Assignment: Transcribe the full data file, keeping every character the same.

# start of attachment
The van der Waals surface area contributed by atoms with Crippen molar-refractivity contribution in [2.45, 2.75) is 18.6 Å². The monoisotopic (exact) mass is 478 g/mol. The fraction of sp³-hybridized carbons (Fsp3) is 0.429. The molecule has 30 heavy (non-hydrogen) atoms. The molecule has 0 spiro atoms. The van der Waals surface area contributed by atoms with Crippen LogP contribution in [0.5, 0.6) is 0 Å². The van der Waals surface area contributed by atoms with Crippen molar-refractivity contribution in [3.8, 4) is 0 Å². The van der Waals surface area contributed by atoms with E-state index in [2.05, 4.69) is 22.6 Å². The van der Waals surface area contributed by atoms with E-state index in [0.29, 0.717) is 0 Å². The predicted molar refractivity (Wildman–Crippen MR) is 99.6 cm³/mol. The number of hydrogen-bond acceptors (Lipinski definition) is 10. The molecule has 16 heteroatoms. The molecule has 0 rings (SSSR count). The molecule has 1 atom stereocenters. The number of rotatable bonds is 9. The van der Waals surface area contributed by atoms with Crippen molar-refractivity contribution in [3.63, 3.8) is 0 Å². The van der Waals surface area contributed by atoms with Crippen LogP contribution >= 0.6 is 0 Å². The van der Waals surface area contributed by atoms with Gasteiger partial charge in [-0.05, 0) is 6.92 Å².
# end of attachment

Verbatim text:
The van der Waals surface area contributed by atoms with Crippen molar-refractivity contribution in [2.45, 2.75) is 18.6 Å². The monoisotopic (exact) mass is 478 g/mol. The fraction of sp³-hybridized carbons (Fsp3) is 0.429. The molecule has 30 heavy (non-hydrogen) atoms. The molecule has 0 spiro atoms. The van der Waals surface area contributed by atoms with Crippen LogP contribution in [0.5, 0.6) is 0 Å². The van der Waals surface area contributed by atoms with Crippen molar-refractivity contribution in [3.8, 4) is 0 Å². The van der Waals surface area contributed by atoms with E-state index in [2.05, 4.69) is 22.6 Å². The van der Waals surface area contributed by atoms with E-state index in [0.29, 0.717) is 0 Å². The predicted molar refractivity (Wildman–Crippen MR) is 99.6 cm³/mol. The number of hydrogen-bond acceptors (Lipinski definition) is 10. The molecule has 16 heteroatoms. The molecule has 0 rings (SSSR count). The molecule has 1 atom stereocenters. The number of rotatable bonds is 9. The van der Waals surface area contributed by atoms with Crippen molar-refractivity contribution in [3.63, 3.8) is 0 Å². The van der Waals surface area contributed by atoms with Crippen LogP contribution >= 0.6 is 0 Å². The van der Waals surface area contributed by atoms with Gasteiger partial charge in [-0.05, 0) is 6.92 Å².